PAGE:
On the floor: So who really cares about the euro?

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With all the fuss over the euro, Marlene has been in her element this week, dashing around and having lengthy conversations with the FX boys. If only the rest of us could join in the party, but Laura and I both feel distinctly underwhelmed. After all, the euro won't exist in physical form until 2002, about the same time the Millennium Dome will be finished. On the other hand, for all the dollars I see in the course of a day, they might as well not exist either. I sometimes worry that we'll wake up one morning to find the whole financial market is based on a handful of loose change, and it'll all come tumbling down about our ears.

My lack of excitement about the euro is all the more upsetting because its arrival is, we are told by those who know these things, An Historical Event. You can tell this because there are lots of pictures in the papers of a bunch of men in suits looking smug and smiling at each other with all the sincerity of a lion looking at a lamb. To their female voters, the introduction of decent childcare and frivolous things like that would really be a reason to celebrate, but that, you understand, wouldn't be History, just life.

Anyway, for one reason or another, Laura and I are feeling left out of the limelight, and we've had to resort to inventing rumours in the hope of stirring some life into the dollar sector. Our success has been astounding. The first bit of made-up news, about the departure of the entire swaps team from one of the French banks, took just 38 minutes to be reported back to us and was only rumbled when someone realised they didn't have a swaps team in the first place.

Even more thrilling was the response to our rumour that one of the big Americans was planning a huge bond issue for an international corporation renowned for its global ambitions. That apparently resulted in a heated argument between the heads of bond trading, derivatives and corporate finance at Fed American Bank about why they'd each been left out of the picture, and it took a graduate trainee to point out that there wasn't, in fact, anything to be left out of.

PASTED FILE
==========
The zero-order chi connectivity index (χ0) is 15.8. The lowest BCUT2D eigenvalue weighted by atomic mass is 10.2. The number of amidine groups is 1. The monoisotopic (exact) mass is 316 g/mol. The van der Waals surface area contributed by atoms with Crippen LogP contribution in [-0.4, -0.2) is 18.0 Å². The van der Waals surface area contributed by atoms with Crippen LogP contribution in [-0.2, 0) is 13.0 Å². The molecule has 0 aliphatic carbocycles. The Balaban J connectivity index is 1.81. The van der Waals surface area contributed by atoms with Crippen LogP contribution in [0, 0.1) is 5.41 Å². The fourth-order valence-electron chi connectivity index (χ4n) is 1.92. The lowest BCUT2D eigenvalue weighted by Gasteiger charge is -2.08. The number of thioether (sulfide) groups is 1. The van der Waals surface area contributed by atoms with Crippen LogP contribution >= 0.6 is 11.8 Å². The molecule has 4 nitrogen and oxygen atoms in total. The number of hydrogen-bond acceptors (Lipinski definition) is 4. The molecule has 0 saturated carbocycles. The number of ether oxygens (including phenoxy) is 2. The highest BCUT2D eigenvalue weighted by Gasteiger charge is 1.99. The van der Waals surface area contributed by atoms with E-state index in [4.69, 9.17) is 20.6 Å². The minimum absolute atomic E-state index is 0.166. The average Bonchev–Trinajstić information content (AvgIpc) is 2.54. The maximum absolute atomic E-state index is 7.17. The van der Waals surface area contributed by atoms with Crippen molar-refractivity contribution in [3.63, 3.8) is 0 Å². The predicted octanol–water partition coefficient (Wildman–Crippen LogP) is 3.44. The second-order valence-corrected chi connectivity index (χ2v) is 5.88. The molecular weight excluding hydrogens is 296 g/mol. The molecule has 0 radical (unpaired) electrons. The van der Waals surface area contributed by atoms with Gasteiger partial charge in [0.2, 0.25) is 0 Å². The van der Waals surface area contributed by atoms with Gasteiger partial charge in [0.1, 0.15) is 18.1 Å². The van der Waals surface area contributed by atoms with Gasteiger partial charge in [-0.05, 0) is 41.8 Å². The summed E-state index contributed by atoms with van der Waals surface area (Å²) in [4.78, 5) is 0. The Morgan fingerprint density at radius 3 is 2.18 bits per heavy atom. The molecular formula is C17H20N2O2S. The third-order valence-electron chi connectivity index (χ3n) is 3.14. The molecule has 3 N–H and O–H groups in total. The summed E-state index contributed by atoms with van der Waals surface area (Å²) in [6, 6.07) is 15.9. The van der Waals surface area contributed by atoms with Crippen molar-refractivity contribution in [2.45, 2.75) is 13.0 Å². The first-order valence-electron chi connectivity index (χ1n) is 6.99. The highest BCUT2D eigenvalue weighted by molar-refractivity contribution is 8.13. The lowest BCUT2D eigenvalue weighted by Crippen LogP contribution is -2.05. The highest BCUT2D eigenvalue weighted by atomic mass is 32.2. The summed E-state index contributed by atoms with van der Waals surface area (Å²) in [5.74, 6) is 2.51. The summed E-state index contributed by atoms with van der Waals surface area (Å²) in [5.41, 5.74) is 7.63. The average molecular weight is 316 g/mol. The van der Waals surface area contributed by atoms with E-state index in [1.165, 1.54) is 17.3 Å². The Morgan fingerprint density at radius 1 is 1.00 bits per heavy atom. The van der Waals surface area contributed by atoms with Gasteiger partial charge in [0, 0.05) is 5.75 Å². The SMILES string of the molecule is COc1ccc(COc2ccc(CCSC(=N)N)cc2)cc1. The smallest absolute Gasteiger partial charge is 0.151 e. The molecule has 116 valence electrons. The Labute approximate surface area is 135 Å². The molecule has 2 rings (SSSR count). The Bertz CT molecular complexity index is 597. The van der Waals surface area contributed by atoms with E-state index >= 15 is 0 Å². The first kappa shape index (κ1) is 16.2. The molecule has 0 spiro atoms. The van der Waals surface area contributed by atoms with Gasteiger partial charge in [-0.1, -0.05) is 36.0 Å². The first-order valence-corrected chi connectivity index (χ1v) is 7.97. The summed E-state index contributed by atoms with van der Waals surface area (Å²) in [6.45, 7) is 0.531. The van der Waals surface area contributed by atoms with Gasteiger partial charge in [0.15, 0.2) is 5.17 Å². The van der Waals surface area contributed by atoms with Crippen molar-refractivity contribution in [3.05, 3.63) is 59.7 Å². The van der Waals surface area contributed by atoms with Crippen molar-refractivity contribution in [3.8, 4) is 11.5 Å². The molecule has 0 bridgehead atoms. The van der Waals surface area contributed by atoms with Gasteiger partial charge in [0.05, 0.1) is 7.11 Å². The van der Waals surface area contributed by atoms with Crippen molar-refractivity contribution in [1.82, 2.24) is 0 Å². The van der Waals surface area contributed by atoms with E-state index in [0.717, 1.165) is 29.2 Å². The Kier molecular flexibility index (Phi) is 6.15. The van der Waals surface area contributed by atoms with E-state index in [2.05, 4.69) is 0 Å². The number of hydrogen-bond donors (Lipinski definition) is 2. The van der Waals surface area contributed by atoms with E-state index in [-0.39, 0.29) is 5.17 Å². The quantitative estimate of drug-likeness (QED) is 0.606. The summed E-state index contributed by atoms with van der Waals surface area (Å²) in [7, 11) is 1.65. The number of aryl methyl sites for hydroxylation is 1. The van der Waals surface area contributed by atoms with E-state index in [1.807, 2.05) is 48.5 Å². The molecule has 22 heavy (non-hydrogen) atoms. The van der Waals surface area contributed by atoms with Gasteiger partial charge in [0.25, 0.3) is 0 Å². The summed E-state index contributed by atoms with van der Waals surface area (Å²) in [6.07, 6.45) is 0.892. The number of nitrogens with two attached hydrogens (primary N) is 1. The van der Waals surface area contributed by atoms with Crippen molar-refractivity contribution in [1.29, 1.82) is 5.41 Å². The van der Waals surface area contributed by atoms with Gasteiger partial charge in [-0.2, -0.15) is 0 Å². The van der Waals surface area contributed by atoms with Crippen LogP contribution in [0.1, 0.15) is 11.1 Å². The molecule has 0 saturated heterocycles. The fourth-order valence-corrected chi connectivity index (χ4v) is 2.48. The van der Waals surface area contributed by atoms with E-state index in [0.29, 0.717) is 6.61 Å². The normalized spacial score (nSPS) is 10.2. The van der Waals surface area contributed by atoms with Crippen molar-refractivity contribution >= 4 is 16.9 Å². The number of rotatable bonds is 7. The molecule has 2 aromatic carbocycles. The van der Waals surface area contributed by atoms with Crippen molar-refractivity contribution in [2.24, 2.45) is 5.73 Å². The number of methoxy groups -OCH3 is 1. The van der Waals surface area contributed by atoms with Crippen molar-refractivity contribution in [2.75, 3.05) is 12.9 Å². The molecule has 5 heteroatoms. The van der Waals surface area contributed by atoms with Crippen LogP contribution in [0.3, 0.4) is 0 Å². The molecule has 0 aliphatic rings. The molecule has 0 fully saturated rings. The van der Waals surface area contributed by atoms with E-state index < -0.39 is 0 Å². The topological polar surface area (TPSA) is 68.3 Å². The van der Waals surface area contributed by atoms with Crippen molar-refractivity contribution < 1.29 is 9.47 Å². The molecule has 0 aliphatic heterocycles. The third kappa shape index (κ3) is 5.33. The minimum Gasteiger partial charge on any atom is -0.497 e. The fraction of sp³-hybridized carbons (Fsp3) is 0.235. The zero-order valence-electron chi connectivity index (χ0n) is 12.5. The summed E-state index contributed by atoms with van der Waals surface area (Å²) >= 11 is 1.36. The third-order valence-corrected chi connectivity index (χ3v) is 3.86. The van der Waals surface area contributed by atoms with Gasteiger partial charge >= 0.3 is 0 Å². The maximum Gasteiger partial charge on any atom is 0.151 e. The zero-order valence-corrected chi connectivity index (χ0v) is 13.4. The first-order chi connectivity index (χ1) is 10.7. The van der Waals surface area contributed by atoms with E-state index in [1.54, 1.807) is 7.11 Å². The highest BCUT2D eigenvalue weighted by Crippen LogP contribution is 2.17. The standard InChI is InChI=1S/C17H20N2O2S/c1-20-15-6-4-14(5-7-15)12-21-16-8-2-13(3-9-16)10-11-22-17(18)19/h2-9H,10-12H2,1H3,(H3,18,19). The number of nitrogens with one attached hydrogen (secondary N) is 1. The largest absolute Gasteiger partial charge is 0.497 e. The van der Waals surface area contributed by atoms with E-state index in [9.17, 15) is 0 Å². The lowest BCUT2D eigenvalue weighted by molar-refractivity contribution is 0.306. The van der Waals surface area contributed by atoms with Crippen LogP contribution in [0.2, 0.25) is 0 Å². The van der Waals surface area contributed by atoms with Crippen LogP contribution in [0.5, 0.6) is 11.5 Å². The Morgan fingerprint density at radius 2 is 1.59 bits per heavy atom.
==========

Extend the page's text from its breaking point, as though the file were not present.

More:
Such easy success naturally rather spoilt the game. As Laura said, if it took only five minutes to invent the gossip and half an hour for it to bounce back again, what were we expected to do for the rest of the afternoon? Unluckily, Marlene provided the answer by giving us an informal presentation on, you've guessed it, the euro and its impact on the global market.

I don't know if I've ever said, but Marlene's lecture style veers hard towards the ponderous. By her own admission she has no sense of humour in any language, not even her own, so there are no jokes. Not only that, she refuses to believe that not everyone shares her in-depth knowledge of the currency sector, so half the talk is usually incomprehensible. To make things worse on this occasion, no one really has the foggiest what the impact will have, so the whole presentation was about as absorbing as the commentary on election night before the results come in.

All the more puzzling that the FX boys seem in great good spirits whenever Marlene goes to see them. I couldn't resist asking Dave, who trades marks, whether they'd discovered some secret about how to talk to Marlene.

"Nah," he said. "Nothing like that. It's just that every time she mentions the euro, I laugh and think of my nice fat redundancy cheque. I'm practising going to the bank."